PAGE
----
How Natural Are “Natural Flavors,” Really?

Michelle Ulrich, MS, RD, CNSC
by Michelle Ulrich, MS, RD, CNSC
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How Natural Are “Natural Flavors,” Really?

Have you ever glanced at a food label and seen “natural flavor” in the ingredient list and wondered what that meant? You are not alone!

The Environment Working Group (EWG) Food Scores rate more than 80,000 foods on their degree of nutrition, ingredient and processing concerns. According to the EWG, “natural flavor” is now the fourth most common ingredient in many types of food after salt, water and sugar.

Natural flavors can be found in various food products including but not limited to ground coffee, baked goods, tomato paste, candy, gum, meat and poultry, breakfast cereals, various beverages like iced teas and orange juice, many alcoholic beverages, soups, salad dressings and snack foods like potato chips and granola bars, to name a few.

What is a natural flavor?
A “natural flavor” or “natural flavoring” is extensively defined by the Code of Federal Regulations, and you can read its definition here. To summarize, natural flavoring is a substance derived from a plant or an animal, either directly from the plant or animal substance itself or after being roasted, heated or fermented.

Whether an additive can legally call itself “natural” depends on the source. Take, for example, vanilla, which gets its flavor from a substance called “vanillin.” Vanillin that is extracted from the vanilla bean is considered “natural,” and rightfully so. But vanilla beans can be an expensive commodity, so food scientists have found ways to create vanillin from nonvanilla bean sources, which cannot be labelled as “natural.”

What is important to know is that both natural and artificial flavors are created in a lab by combining different chemicals. The difference between natural flavor and artificial flavor is the source of the chemicals. Natural flavor is derived from substances found in nature while an artificial flavor has no natural origin. Often, many natural and artificial chemicals are blended to create the desired flavor effects because it is hard to create the flavor needed with just one or two chemicals.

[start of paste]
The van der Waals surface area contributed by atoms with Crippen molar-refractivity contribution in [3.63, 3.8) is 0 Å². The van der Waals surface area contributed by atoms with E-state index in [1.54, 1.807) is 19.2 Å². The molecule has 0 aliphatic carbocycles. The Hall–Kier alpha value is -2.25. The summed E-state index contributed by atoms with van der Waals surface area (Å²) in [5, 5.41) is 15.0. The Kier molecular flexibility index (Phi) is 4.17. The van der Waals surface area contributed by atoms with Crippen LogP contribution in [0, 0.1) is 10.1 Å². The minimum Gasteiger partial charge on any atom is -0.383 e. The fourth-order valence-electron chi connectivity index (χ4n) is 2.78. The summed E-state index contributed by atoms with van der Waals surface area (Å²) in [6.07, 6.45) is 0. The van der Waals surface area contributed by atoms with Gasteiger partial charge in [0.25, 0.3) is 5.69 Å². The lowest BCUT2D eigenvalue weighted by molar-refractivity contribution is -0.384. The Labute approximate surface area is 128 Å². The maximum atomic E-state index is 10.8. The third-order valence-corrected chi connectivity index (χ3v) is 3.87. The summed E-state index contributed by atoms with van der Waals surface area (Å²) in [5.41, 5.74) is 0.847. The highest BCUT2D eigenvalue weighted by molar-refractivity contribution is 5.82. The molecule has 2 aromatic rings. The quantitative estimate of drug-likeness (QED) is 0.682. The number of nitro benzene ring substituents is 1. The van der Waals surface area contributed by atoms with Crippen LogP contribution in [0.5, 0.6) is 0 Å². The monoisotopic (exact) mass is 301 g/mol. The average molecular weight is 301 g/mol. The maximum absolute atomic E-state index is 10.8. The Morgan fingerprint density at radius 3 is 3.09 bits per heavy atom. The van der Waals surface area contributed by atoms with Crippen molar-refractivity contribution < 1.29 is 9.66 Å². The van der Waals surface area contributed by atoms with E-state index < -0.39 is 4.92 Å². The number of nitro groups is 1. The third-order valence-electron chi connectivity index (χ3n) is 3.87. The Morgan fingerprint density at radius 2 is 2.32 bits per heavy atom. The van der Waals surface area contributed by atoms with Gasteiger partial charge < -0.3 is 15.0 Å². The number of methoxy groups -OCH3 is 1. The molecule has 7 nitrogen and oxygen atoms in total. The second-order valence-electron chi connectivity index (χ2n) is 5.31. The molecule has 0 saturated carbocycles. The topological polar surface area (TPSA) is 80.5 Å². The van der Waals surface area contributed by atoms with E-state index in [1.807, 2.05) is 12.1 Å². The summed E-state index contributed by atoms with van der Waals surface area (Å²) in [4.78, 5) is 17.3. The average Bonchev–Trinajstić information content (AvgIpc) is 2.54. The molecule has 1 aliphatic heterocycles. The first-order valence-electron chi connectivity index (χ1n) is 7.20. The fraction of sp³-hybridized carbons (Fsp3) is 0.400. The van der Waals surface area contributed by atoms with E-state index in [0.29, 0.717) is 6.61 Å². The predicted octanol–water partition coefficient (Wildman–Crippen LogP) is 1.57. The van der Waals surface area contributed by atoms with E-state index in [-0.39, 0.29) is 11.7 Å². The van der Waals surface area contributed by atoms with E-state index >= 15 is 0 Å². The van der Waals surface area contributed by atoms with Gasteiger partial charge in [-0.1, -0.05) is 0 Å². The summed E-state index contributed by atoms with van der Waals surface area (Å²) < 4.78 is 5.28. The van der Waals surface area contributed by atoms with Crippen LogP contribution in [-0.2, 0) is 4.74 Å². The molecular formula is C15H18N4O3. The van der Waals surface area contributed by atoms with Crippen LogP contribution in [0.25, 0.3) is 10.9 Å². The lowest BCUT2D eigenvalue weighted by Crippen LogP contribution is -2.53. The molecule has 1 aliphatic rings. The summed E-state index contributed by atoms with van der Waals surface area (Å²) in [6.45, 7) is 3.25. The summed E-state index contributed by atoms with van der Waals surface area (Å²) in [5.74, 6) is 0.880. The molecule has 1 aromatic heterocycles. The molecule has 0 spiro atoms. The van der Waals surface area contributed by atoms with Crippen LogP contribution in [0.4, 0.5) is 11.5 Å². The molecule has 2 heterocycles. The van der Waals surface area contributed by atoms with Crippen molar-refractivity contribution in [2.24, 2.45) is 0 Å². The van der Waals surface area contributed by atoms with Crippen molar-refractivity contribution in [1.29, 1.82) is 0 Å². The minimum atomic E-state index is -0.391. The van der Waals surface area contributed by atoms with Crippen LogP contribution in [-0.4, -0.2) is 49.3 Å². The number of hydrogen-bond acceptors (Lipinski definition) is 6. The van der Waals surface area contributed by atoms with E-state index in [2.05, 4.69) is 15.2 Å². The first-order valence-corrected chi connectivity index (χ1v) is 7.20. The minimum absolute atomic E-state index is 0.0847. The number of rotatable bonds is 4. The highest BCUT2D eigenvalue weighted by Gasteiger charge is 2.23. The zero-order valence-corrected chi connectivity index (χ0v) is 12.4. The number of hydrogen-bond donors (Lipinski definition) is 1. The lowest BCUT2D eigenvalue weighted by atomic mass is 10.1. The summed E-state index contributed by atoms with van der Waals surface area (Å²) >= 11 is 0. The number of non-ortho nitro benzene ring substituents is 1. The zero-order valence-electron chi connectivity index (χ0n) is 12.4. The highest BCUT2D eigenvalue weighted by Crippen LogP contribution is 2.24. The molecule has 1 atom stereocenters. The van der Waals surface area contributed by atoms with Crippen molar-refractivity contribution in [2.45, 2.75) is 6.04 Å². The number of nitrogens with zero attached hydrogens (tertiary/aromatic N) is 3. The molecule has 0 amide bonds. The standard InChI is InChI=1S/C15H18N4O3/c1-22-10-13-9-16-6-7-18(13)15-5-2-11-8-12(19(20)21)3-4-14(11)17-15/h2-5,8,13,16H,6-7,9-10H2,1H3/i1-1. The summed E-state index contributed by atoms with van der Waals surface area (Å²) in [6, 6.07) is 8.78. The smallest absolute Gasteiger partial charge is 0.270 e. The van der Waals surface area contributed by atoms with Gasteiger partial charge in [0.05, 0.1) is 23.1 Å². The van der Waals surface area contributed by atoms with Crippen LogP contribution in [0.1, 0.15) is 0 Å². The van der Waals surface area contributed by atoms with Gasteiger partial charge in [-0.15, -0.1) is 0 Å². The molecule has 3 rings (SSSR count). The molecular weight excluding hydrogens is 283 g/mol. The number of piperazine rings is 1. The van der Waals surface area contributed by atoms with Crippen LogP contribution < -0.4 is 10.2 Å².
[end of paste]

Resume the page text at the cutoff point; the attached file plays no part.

Why is natural flavoring added, anyway?
I’ve got one word for you: taste. Natural flavors exist to make your food taste better, not to make them healthier. They’re there to enhance a flavor already in the food or to compensate for flavors lost or distorted during processing. For example, natural flavors are added to orange juice after pasteurization to help it maintain that freshly squeezed taste. As part of pasteurization, some of the volatile substances that contribute to the smell of orange juice is removed so manufacturers put them back in (so you don’t miss them). Of course, why not just sell orange juice without pasteurization in the first place? As with all food, we need to be sure it’s safe to eat or drink, and pasteurization is one of the ways to ensure this.

Safety of natural flavorings
Many of you may have heard the acronym GRAS (Generally Recognized as Safe). Foods regarded as GRAS do not have to meet premarket review and approval by the Food and Drug Administration (FDA) before being sold to you and me. One of the most well-known examples is the “savory” flavor enhancer monosodium glutamate (MSG). Glutamate is a natural amino acid and monosodium glutamate is the sodium salt of glutamate, combined with water and sodium. MSG is used to enhance the natural flavors of meat, poultry, seafood, snacks, soups and stews.

If the additive is not GRAS, the Federal Food, Drug, and Cosmetic Act states that: “Any substance intentionally added to foods is a food additive, and food additives are subject to premarket review and approval by the Food and Drug Administration (FDA).” Natural flavoring is a food additive, so these rules apply. There is controversy if this really ensures that what is added to our foods is safe. The challenge with “natural flavor” in food products is that the label reads just that, “natural flavor.” It does not specify what in fact that natural flavor is or how it was created. Many times, the “natural flavor” is a mixture of things.

If this ambiguity worries you, you’re best off sticking to whole or minimally processed foods like fruits and vegetables, nuts and seeds, whole grains and legumes and choosing food products in moderation that contain “natural flavor” on its ingredient list.

About the Author

Michelle Ulrich, MS, RD, CNSC
Michelle Ulrich, MS, RD, CNSC

Michelle Ulrich, MS, RD, CNSC is an inpatient clinical dietitian with a Master’s of Nutritional Sciences degree from San Diego State University.  A New Jersey native, Michelle completed her undergraduate degree in Communication- Radio/TV/Film, however her passion for nutrition and dietetics brought her to San Diego to pursue a new career as a registered dietitian.  Michelle enjoys running, biking, hiking, swimming, and running after her niece.  She also enjoys reading and cooking, especially trying new, healthy recipes!

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